First off is George Fitzhugh's Sociology for the South. Fitzhugh is a Virginian and is writing to defend slavery. He attempts to tie all the ills of crime and poverty to a free society. What prevents these ills he claims, is slavery. As proof of this he waxes eloquent about the absence of such ills in the American South as compared to the Northern states.

Fitzhugh also gets the second word with his follow-up book, Cannibals All! This time around he attempts to demonstrate that slavery is the natural state of mankind and is the purest, most effective form of socialism ever devised. Of course he approves of slavery and by default of socialism. Fitzhugh's distrust of the free market system becomes evident as the book proceeds. Again Fitzhugh is remarkably lacking in any statistical support for his positions.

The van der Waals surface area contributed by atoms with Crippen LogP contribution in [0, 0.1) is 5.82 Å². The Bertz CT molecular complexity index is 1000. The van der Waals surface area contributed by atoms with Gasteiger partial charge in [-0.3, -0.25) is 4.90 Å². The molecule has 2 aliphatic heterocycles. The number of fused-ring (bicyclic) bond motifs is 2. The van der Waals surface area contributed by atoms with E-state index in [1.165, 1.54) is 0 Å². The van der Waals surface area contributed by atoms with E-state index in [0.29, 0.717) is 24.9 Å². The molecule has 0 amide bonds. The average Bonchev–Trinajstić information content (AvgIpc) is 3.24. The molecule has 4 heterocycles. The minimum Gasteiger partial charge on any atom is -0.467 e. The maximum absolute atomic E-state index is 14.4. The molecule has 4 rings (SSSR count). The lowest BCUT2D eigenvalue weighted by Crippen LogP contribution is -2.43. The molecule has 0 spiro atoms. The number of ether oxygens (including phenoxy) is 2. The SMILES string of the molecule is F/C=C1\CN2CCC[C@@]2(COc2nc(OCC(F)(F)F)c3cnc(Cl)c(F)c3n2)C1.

Fitzhugh was regarded at the time he wrote as an intellectual light-weight. Time has not improved his work. Lacking any facts or figures to support his theories, Fitzhugh embarks on an anecdotal journey heavily sprinkled with his own philosophical musings. I found his use of socialism to justify slavery to be particularly interesting from both the slavery and socialism viewpoints. Trying to view Fitzhugh's works from the vantage point of a middle class non-slave owning Southerner prior to the war I found his arguments unconvincing.

The third book reprinted in Ante-Bellum was one I had heard of but never read, Hinton Helper's The Impending Crisis of the South. Helper hailed from North Carolina and, while opposed to slavery, was no friend of the black race. His ultimate solution was to free the slaves and resettle them all in Liberia.